The best legal teams comprised a group of talented lawyers and equally talented paralegals. The two professions go hand-in-hand. Depending on a firm’s client roster and size, the might have one or several paralegals on their team.
Paralegal are a great balance between duties legal secretaries can do but also have a working understanding of the legal system and how to research.
Let’s explore what paralegals offer to help you determine whether you need to bring in more paralegals for the crucial support they offer.
What is a Paralegal?
A paralegal is a professional who conducts legal work and administrative duties for lawyers. Paralegals will work at places like:
- Law firms
- Startups and small businesses
- Large corporations with bustling legal teams
- Local, state, and federal government agencies
Lawyers use paralegals to help conduct a lot of the leg work needed to operate within the legal sector. This includes documentation, transcribing, researching, and more. (We’ll get more into responsibilities in a moment.) Lawyers also utilize paralegals for the:
- Ability to serve more clients without expensive lawyer fees
- Opportunity to meet with clients and pass on personalized legal information while attorneys are in court or working with other clients
- Chance for the firm to enhance time management to better serve clients
- Knowledge and commitment to ensure reports, research, and other legal documents are complete and accurate
Typical Responsibilities of a Paralegal
So now let’s get into the the responsibilities of a paralegal. This role’s primary duty is to assist the attorney or attorneys in the business, providing research and clerical support services. While the day-to-day can change from firm to firm, some basic responsibilities of a paralegal include:
- Performing document preparation and reviews
- Drafting legal correspondence, motions, and pleadings
- Handling client and witness interviews and providing summary statements
- Researching cases using law books and online sources
- Conducting investigations relying on documentation, statistics, and records reviews
- Intensive fact-checking
- Providing support to attorneys for trial preparation
- Managing client communications and expectations
- Maintaining files in a physical and electronic format
Essentially, paralegals can conduct many administrative legal tasks that a lawyer would otherwise need to do while avoiding any unauthorized practice of law, such as representing clients in court, taking depositions, or signing pleadings. With a reliable paralegal taking care of crucial details behind the scenes, a lawyer can attend to more in-depth research, client relations, and other front-facing responsibilities.
Required skills and Qualifications For This Role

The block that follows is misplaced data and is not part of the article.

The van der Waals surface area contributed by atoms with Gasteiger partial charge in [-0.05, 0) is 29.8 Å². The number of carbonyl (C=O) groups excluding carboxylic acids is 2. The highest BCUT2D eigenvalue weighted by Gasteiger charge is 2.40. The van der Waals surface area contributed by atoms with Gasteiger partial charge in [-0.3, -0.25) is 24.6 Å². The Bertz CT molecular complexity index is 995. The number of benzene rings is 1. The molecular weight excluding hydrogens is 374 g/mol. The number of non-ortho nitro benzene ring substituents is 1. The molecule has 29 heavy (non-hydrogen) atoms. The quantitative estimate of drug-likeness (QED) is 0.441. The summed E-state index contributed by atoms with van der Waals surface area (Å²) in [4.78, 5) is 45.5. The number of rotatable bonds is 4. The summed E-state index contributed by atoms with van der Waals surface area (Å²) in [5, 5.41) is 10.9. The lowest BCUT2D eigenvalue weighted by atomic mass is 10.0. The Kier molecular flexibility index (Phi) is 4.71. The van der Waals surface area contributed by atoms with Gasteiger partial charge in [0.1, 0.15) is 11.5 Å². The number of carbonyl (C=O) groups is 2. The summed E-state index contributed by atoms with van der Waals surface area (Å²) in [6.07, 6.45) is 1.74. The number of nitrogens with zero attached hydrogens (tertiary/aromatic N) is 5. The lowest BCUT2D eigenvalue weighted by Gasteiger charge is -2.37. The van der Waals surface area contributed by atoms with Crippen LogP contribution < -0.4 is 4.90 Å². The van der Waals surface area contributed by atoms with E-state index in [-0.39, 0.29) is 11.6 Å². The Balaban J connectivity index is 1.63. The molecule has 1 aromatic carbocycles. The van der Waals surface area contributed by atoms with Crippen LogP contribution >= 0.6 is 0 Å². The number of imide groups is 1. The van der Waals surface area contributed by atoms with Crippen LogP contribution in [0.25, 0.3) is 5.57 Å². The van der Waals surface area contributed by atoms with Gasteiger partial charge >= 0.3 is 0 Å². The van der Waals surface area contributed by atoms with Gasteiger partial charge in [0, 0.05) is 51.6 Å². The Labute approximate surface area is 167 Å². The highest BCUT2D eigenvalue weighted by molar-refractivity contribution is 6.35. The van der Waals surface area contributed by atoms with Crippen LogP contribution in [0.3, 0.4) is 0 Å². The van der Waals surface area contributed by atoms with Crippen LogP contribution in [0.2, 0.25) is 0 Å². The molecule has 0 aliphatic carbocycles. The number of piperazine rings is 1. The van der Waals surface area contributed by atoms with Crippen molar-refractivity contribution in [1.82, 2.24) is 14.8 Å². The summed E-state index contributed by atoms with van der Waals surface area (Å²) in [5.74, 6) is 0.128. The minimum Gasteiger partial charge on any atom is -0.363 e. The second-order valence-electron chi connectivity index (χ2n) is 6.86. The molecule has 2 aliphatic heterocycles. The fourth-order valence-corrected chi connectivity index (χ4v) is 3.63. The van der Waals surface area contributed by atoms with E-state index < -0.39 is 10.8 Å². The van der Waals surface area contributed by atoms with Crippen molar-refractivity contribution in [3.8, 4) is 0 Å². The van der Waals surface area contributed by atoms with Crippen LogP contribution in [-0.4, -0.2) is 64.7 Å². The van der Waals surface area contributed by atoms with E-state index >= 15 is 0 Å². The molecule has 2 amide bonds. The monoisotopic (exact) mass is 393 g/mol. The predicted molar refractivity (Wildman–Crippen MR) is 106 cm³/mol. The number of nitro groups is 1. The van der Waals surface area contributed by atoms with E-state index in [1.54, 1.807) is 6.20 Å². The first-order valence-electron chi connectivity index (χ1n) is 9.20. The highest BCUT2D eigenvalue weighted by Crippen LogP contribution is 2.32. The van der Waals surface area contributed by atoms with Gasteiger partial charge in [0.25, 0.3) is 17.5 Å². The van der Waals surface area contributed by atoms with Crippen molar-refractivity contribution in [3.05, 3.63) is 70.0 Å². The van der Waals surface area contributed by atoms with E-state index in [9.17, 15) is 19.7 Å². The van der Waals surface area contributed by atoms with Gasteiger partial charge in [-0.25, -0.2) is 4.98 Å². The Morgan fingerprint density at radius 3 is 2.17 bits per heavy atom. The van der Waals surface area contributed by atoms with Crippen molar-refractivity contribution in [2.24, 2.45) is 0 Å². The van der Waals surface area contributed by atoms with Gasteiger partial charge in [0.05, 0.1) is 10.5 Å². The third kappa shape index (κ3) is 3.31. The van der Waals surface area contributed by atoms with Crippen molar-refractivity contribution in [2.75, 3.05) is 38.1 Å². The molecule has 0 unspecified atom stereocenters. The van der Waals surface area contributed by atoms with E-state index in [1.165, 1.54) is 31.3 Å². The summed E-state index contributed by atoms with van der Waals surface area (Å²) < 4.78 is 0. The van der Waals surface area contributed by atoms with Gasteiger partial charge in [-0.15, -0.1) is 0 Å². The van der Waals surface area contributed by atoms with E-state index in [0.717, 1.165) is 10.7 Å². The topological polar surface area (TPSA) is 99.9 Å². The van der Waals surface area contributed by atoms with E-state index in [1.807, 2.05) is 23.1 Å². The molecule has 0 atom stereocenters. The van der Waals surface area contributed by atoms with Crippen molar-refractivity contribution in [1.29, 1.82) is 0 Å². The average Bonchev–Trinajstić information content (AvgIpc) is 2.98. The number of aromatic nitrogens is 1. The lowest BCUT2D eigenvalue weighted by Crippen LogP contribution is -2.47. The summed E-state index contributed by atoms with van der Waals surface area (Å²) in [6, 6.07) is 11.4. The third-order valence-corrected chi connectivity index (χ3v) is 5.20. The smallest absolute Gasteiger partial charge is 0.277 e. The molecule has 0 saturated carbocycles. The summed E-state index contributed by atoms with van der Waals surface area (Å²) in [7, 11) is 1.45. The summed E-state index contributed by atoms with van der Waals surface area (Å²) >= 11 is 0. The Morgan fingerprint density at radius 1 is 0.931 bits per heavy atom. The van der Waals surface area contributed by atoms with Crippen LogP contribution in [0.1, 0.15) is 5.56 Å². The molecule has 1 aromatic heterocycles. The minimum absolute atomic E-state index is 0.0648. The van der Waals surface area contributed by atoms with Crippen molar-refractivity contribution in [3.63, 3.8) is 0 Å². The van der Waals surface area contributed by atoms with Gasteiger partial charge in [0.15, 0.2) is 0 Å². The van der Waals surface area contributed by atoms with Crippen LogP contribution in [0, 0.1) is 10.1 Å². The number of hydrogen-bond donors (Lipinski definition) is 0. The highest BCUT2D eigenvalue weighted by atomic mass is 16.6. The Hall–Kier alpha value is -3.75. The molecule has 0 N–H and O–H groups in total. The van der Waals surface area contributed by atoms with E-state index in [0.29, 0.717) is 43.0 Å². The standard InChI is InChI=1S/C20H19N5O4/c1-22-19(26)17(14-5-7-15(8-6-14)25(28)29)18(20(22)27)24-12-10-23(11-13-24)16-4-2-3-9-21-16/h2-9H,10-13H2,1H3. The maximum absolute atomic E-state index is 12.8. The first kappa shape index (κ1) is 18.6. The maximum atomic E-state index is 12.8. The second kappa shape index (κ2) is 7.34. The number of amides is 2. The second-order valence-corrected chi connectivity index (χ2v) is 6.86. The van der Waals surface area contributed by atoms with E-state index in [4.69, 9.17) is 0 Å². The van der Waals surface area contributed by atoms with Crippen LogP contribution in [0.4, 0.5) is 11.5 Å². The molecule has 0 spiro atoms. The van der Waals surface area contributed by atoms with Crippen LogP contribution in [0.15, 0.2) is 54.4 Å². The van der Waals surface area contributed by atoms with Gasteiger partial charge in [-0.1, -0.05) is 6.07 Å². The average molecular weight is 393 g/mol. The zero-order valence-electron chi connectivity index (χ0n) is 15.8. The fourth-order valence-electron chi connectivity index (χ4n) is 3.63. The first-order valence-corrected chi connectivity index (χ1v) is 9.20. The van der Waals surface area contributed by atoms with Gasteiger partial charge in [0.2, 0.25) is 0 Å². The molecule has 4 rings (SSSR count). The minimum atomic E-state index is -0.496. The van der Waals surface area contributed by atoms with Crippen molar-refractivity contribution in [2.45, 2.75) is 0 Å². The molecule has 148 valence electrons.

Paralegals need a certain skill set to effectively perform the duties of this role. The hard and soft skills needed to be a paralegal include::
- Strong written and verbal communication
- A deep understanding of the law, legal language and principles, legal research methods, court processes, pleadings, and other law-related matters
- Excellent customer service, interpersonal, organizational, and time-management skills
- Strong analytical and problem-solving skills
- Composure and the ability to function in a high-paced environment
- Compassion and client management skills
- A commitment to maintaining confidentiality and exercising discretion and good judgment
- Proficiency with time management and work management softwares
- Organizational skills
What Education Is Needed?
Paralegals typically need to earn a minimum of an associate degree. However, many practices prefer to hire a paralegal who has earned a bachelor’s degree in a similar discipline that a lawyer might pursue, such as English, history, political science, or philosophy.
Depending on the state you live in, paralegals must also earn a certificate and gain relevant experience to hold this job title. They must always work under the supervision of an attorney.
Paralegal Pay and Outlook
The Bureau of Labor Statistics says the average salary for paralegals and secretaries is around $56,000. However, paralegals tend to earn more than legal secretaries. Pay can also change based on the firm you work at and the city/state you live in.
The BLS says the field for paralegals is expected to grow by 14% over the next decade.
Looking for Paralegal Roles?
If you’re looking to become a paralegal, checkout the Insight Global job board for roles. And if there aren’t any roles in your area, still submit a resume! As roles become available, recruiters could reach out to new entries into our database.